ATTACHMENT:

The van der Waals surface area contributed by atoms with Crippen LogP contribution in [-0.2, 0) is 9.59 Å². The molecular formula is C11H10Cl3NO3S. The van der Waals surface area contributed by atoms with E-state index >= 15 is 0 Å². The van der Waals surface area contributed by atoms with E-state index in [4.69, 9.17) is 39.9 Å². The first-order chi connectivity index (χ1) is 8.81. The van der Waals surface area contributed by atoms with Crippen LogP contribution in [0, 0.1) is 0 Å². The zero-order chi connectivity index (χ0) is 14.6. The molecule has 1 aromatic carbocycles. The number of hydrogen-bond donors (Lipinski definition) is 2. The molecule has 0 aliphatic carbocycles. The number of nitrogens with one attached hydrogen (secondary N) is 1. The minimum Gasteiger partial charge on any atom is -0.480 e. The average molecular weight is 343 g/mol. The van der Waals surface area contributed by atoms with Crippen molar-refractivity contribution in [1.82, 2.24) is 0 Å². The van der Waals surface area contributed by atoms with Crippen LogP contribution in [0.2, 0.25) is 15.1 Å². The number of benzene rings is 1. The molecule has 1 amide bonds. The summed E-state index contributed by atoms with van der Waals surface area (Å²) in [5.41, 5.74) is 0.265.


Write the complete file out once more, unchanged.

The van der Waals surface area contributed by atoms with Crippen LogP contribution in [-0.2, 0) is 9.59 Å². The molecular formula is C11H10Cl3NO3S. The van der Waals surface area contributed by atoms with E-state index >= 15 is 0 Å². The van der Waals surface area contributed by atoms with E-state index in [4.69, 9.17) is 39.9 Å². The first-order chi connectivity index (χ1) is 8.81. The van der Waals surface area contributed by atoms with Crippen LogP contribution in [0, 0.1) is 0 Å². The zero-order chi connectivity index (χ0) is 14.6. The molecule has 1 aromatic carbocycles. The number of hydrogen-bond donors (Lipinski definition) is 2. The molecule has 0 aliphatic carbocycles. The number of nitrogens with one attached hydrogen (secondary N) is 1. The minimum Gasteiger partial charge on any atom is -0.480 e. The average molecular weight is 343 g/mol. The van der Waals surface area contributed by atoms with Crippen molar-refractivity contribution in [1.82, 2.24) is 0 Å². The van der Waals surface area contributed by atoms with Crippen LogP contribution in [0.2, 0.25) is 15.1 Å². The number of benzene rings is 1. The molecule has 1 amide bonds. The summed E-state index contributed by atoms with van der Waals surface area (Å²) in [5.41, 5.74) is 0.265.